April 27, 2017, Adrian, Michigan – History fans in Michigan are now familiar with Sister Ann Joachim Joachim, OP (1901-1981), a particularly colorful and prominent Adrian Dominican Sister, thanks to an article written by an Adrian Dominican Associate.
Arlene Bachanov’s article, “‘Sister Cannonball’: The Nun Who Shook Up Adrian,” was published in the May/June issue of Michigan History. The article details the amazing life of Sister Ann Joachim before and after she entered the Congregation and her influence on society.
“She led such a colorful life,” Arlene said of Sister Ann Joachim in an interview. She was a pilot; a boxer; a lawyer who waged a two-year court battle to keep the Wabash Cannon Ball train running (which earned her the moniker “Sister Cannonball”); the first woman attorney to be admitted to practice before the U.S. Supreme Court; and a one-term Commissioner for the City of Adrian. Because of her involvement, Sister Ann Joachim was “very important to the history of southeastern Michigan,” Arlene said.
Researcher and writer for the Adrian Dominican Sisters’ History Department since September 2010, Arlene said she was impressed with Sister Ann Joachim’s decision to enter the Congregation. “She struggled greatly about the idea of joining the Congregation,” Arlene said. “It came down to making a bargain with God. If she won a certain difficult case, she would join up. I really respected the fact that she was willing to give up everything she had. She gave up the treasures of the world. It was not enough for her.”
Sister Ann Joachim had been a socialite before she entered the Adrian Dominicans, Arlene noted. She knew a number of prominent people, including Michigan Governors Frank Murphy (1937-1939), one of her law professors, and G. Mennen “Soapy” Williams (1949-1951), as well as Detroit Mayor Jerome Cavanagh (1962-1970).
Arlene first encountered Sister Ann Joachim while writing archival profiles of a number of Adrian Dominican Sisters. Sister Nadine Foley, OP, Congregation Historian, had suggested that she write about Sister Ann Joachim.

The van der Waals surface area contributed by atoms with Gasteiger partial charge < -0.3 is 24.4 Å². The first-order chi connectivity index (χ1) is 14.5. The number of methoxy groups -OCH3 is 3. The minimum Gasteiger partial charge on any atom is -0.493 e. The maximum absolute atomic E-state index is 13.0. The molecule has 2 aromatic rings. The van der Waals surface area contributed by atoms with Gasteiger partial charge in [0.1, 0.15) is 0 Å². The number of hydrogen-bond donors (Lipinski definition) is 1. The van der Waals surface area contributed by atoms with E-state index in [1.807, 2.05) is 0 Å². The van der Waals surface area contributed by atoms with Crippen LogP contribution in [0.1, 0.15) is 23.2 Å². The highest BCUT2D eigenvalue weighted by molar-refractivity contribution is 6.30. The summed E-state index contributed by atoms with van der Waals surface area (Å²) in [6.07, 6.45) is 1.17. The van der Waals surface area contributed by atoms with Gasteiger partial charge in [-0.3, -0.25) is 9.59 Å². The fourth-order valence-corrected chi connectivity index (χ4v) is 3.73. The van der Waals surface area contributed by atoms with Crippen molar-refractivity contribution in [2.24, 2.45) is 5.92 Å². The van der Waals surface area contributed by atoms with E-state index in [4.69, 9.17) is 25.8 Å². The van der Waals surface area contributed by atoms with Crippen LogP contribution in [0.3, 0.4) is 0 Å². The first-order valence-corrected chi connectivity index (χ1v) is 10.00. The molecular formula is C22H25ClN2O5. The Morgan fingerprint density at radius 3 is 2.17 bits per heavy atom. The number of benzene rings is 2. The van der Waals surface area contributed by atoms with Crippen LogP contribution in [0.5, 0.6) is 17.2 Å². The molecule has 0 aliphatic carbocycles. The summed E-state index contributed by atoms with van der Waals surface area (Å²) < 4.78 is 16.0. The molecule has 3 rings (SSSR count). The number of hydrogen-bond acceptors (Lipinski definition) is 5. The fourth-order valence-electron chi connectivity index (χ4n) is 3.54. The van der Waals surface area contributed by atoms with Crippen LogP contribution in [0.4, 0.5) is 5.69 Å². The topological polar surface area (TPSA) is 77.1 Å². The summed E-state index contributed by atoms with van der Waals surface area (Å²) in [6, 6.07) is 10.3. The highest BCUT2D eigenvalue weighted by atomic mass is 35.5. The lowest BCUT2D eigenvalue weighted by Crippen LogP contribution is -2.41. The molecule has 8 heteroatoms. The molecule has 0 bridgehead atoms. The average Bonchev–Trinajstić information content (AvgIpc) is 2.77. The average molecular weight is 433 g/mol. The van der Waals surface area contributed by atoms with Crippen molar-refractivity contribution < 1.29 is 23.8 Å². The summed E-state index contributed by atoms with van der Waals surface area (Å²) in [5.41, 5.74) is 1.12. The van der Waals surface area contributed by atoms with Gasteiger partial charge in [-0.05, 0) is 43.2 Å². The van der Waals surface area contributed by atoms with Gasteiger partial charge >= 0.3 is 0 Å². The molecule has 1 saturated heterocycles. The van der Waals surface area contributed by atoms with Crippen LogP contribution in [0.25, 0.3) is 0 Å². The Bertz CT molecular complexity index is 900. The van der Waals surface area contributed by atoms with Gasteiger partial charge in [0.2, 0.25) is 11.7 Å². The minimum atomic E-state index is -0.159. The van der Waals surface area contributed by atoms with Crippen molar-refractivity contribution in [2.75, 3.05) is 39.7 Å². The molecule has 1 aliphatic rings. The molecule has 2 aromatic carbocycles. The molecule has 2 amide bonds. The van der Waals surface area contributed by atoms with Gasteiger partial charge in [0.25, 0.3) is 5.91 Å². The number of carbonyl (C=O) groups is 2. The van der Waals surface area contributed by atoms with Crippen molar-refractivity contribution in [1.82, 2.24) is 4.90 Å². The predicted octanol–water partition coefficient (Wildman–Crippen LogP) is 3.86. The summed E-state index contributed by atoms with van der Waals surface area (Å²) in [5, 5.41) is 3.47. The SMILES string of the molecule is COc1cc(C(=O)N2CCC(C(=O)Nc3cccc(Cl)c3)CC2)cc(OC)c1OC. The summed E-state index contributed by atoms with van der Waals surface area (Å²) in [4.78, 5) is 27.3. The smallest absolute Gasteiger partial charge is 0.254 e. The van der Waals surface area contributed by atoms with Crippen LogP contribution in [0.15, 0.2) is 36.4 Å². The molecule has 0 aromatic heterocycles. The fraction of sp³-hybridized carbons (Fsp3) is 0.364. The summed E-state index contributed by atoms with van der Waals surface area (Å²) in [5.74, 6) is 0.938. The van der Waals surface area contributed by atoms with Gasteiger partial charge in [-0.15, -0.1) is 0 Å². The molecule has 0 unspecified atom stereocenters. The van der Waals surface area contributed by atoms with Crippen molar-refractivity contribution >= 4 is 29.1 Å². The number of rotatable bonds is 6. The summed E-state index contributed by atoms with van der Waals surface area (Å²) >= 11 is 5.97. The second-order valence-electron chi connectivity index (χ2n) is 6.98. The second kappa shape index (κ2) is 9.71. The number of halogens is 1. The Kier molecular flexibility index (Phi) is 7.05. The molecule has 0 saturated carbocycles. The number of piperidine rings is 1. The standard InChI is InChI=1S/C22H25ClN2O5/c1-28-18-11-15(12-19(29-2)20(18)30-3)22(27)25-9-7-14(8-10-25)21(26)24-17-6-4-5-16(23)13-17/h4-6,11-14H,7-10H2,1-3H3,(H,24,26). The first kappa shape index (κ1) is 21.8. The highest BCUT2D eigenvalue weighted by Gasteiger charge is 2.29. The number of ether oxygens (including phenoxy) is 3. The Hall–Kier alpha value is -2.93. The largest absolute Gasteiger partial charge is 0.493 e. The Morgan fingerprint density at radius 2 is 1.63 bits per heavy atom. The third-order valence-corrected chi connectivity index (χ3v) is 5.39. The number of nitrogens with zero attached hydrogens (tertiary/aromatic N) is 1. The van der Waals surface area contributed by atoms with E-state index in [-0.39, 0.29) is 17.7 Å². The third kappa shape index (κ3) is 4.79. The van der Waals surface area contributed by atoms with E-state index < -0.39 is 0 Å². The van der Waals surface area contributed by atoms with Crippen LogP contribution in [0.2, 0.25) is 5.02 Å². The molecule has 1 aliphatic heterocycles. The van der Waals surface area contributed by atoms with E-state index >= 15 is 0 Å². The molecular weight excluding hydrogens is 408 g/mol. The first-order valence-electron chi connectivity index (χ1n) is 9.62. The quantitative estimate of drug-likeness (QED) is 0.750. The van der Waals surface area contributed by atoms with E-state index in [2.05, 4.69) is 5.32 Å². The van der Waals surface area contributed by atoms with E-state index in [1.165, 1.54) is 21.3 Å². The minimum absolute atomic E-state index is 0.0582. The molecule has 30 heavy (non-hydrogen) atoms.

Arlene had wanted to write about Sister Ann Joachim for a long time after first encountering her. She submitted a proposal to the Historical Society of Michigan in August 2016 and later that month received a request for a manuscript for the Society’s approval. She submitted the manuscript on October 25 and received the approval the next day.
Arlene conducted her research in the Congregation’s archives, the Siena Heights University archives, and at the Lenawee County Historical Society, the Bentley Historical Library at the University of Michigan in Ann Arbor, the State Library of Michigan, and state archives. In addition, she received help from the reference librarian at Michigan State University.
Arlene relishes the work of historians. “I’ve always liked history,” she said. “I like to hear stories about people and events and to put them in the context of our times. History lets me be a puzzle-solver, putting together the bits and pieces that I uncover.”
She hopes that readers of her article will take away is the idea that “Sister Ann Joachim was an amazing person. She exploded the stereotypes of women religious. … She was a go-getter and deeply committed, never doing anything half-heartedly.”
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